[0058] In one example, the pivot arm 114 may be coupled with a bottom end of the handle 120, or may be housed within the handle 120 such that the handle 120 fits about the pivot arm 114. The pivot arm 114 may be coupled with the mount 102, for example, via the pivot shaft 116. The pivot shaft 116 may extend laterally into the mount 102 and be rotatably coupled with the mount 102. The pivot shaft 116 may be rotatable about a rotational locus 112. Further, the pivot shaft 116 may be coupled with the mount 102 such that the pivot shaft 116 resists movement in any direction, other than rotational movement about the rotational locus 112.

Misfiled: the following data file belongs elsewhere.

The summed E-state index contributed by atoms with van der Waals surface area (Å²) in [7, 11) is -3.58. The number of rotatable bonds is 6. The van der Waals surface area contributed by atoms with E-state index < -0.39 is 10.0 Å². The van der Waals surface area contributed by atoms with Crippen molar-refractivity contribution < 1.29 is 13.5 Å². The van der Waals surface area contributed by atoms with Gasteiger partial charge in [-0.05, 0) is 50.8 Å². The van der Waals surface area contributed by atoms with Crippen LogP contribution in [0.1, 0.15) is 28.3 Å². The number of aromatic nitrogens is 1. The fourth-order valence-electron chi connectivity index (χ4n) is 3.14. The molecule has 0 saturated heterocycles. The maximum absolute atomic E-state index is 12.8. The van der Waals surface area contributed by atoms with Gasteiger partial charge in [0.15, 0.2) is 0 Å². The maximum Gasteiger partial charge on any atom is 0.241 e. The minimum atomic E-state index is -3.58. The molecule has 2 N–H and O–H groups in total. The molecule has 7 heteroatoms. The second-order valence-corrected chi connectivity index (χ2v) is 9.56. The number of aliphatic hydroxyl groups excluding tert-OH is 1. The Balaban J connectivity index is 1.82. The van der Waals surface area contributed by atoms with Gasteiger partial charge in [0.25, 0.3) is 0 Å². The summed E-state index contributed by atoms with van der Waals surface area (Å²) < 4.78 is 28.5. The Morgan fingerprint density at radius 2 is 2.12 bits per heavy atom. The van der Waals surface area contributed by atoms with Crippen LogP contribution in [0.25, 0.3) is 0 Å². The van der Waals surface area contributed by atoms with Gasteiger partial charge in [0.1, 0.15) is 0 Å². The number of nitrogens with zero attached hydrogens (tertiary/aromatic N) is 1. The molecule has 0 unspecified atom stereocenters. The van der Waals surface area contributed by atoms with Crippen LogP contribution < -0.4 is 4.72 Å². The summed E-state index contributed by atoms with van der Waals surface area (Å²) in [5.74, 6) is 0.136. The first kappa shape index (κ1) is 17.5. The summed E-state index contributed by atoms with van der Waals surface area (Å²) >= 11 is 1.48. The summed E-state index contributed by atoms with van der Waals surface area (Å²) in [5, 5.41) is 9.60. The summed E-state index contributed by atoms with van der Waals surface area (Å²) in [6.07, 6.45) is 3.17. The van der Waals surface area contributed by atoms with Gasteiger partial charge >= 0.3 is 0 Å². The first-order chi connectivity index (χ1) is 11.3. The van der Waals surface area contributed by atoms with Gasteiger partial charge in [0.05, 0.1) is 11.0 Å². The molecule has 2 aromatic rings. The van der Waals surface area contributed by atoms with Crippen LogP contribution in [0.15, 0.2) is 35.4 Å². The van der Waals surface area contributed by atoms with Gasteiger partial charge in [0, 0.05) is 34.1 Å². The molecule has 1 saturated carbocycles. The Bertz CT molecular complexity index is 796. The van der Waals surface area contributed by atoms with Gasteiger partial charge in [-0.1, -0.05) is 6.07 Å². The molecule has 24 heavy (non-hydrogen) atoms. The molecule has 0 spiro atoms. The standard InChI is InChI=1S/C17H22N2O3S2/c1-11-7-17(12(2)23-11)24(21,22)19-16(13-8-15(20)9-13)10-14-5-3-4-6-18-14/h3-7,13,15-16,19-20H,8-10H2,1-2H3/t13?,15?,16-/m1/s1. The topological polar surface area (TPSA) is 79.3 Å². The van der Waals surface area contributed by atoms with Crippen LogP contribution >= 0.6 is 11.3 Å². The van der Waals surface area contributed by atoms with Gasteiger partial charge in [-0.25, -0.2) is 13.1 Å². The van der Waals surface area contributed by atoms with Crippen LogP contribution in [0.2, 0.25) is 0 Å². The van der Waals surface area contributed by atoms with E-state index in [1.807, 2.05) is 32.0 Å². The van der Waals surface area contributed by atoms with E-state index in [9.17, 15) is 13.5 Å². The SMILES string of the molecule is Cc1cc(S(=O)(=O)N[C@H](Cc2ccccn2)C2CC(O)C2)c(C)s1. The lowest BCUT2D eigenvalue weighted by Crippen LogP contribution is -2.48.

[0059] The handle 120 may include an operator-engagement region 124, which generally corresponds to a portion of the control device 100 that can receive forces for producing inputs. For example, the operator-engagement region 124 may be a portion of the handle 120 that can be physically contacted by an operator to produce inputs. Further, an input locus 122 may be positioned within the operator-engagement region 124 and the handle 120. The input locus 122 may indicate a point in three-dimensional space relative to which the control device 100 moves to produce inputs. In some aspects, the input locus 122 may be positioned proximate a center point of the operator-engagement region 124, and/or proximate a point that corresponds to a center of an operator's palm. For example, a rotational axis 126, which passes through the input locus 122, may extend through a hand of an operator grasping the operator-engagement region 124 in a palmar-dorsal direction. By way of further example, the input locus 122 may be positioned at a center vertical and/or a center traverse position within the operator-engagement region 124.